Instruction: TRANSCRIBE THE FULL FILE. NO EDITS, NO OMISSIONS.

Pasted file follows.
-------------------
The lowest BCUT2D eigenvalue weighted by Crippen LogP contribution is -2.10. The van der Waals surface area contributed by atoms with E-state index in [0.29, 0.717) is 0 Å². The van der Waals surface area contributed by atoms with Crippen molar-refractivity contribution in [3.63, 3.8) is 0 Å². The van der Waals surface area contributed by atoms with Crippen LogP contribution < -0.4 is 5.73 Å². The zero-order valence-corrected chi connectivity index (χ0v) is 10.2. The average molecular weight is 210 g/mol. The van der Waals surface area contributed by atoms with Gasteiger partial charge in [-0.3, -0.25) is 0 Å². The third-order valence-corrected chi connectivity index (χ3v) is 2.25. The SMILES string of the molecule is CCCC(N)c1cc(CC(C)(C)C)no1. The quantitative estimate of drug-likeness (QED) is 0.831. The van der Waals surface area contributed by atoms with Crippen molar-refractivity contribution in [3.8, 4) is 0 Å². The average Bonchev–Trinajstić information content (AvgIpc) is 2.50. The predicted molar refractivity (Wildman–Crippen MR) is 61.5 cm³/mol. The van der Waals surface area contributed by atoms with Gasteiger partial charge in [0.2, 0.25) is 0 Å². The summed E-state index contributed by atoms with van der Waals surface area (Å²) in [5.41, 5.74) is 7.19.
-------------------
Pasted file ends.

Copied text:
The lowest BCUT2D eigenvalue weighted by Crippen LogP contribution is -2.10. The van der Waals surface area contributed by atoms with E-state index in [0.29, 0.717) is 0 Å². The van der Waals surface area contributed by atoms with Crippen molar-refractivity contribution in [3.63, 3.8) is 0 Å². The van der Waals surface area contributed by atoms with Crippen LogP contribution < -0.4 is 5.73 Å². The zero-order valence-corrected chi connectivity index (χ0v) is 10.2. The average molecular weight is 210 g/mol. The van der Waals surface area contributed by atoms with Gasteiger partial charge in [-0.3, -0.25) is 0 Å². The third-order valence-corrected chi connectivity index (χ3v) is 2.25. The SMILES string of the molecule is CCCC(N)c1cc(CC(C)(C)C)no1. The quantitative estimate of drug-likeness (QED) is 0.831. The van der Waals surface area contributed by atoms with Crippen molar-refractivity contribution in [3.8, 4) is 0 Å². The average Bonchev–Trinajstić information content (AvgIpc) is 2.50. The predicted molar refractivity (Wildman–Crippen MR) is 61.5 cm³/mol. The van der Waals surface area contributed by atoms with Gasteiger partial charge in [0.2, 0.25) is 0 Å². The summed E-state index contributed by atoms with van der Waals surface area (Å²) in [5.41, 5.74) is 7.19.